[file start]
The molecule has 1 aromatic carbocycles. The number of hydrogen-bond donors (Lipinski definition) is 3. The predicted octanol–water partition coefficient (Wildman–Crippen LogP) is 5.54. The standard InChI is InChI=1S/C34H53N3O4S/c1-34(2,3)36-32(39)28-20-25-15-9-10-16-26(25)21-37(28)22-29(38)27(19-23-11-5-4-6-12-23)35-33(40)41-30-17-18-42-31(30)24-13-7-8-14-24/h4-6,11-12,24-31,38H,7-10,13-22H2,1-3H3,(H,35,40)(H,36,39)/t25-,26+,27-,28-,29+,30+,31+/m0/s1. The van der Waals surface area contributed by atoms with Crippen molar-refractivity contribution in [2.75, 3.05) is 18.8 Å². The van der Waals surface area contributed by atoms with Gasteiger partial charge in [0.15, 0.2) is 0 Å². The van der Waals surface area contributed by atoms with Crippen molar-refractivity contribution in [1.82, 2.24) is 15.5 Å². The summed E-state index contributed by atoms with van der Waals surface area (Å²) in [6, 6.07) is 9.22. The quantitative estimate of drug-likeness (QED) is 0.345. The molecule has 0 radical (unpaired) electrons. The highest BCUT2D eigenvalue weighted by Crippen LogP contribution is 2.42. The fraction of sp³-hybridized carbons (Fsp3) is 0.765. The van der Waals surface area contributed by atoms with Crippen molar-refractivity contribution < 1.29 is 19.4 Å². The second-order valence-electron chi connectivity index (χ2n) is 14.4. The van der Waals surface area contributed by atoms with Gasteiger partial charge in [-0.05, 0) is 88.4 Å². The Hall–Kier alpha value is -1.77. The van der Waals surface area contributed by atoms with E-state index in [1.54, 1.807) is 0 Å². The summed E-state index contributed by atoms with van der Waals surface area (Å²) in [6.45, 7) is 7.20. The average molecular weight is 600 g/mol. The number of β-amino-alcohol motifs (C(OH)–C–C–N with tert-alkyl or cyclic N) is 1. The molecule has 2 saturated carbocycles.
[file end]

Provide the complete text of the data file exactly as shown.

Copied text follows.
The molecule has 1 aromatic carbocycles. The number of hydrogen-bond donors (Lipinski definition) is 3. The predicted octanol–water partition coefficient (Wildman–Crippen LogP) is 5.54. The standard InChI is InChI=1S/C34H53N3O4S/c1-34(2,3)36-32(39)28-20-25-15-9-10-16-26(25)21-37(28)22-29(38)27(19-23-11-5-4-6-12-23)35-33(40)41-30-17-18-42-31(30)24-13-7-8-14-24/h4-6,11-12,24-31,38H,7-10,13-22H2,1-3H3,(H,35,40)(H,36,39)/t25-,26+,27-,28-,29+,30+,31+/m0/s1. The van der Waals surface area contributed by atoms with Crippen molar-refractivity contribution in [2.75, 3.05) is 18.8 Å². The van der Waals surface area contributed by atoms with Gasteiger partial charge in [0.15, 0.2) is 0 Å². The van der Waals surface area contributed by atoms with Crippen molar-refractivity contribution in [1.82, 2.24) is 15.5 Å². The summed E-state index contributed by atoms with van der Waals surface area (Å²) in [6, 6.07) is 9.22. The quantitative estimate of drug-likeness (QED) is 0.345. The molecule has 0 radical (unpaired) electrons. The highest BCUT2D eigenvalue weighted by Crippen LogP contribution is 2.42. The fraction of sp³-hybridized carbons (Fsp3) is 0.765. The van der Waals surface area contributed by atoms with Crippen molar-refractivity contribution < 1.29 is 19.4 Å². The second-order valence-electron chi connectivity index (χ2n) is 14.4. The van der Waals surface area contributed by atoms with Gasteiger partial charge in [-0.05, 0) is 88.4 Å². The Hall–Kier alpha value is -1.77. The van der Waals surface area contributed by atoms with E-state index in [1.54, 1.807) is 0 Å². The summed E-state index contributed by atoms with van der Waals surface area (Å²) in [6.45, 7) is 7.20. The average molecular weight is 600 g/mol. The number of β-amino-alcohol motifs (C(OH)–C–C–N with tert-alkyl or cyclic N) is 1. The molecule has 2 saturated carbocycles.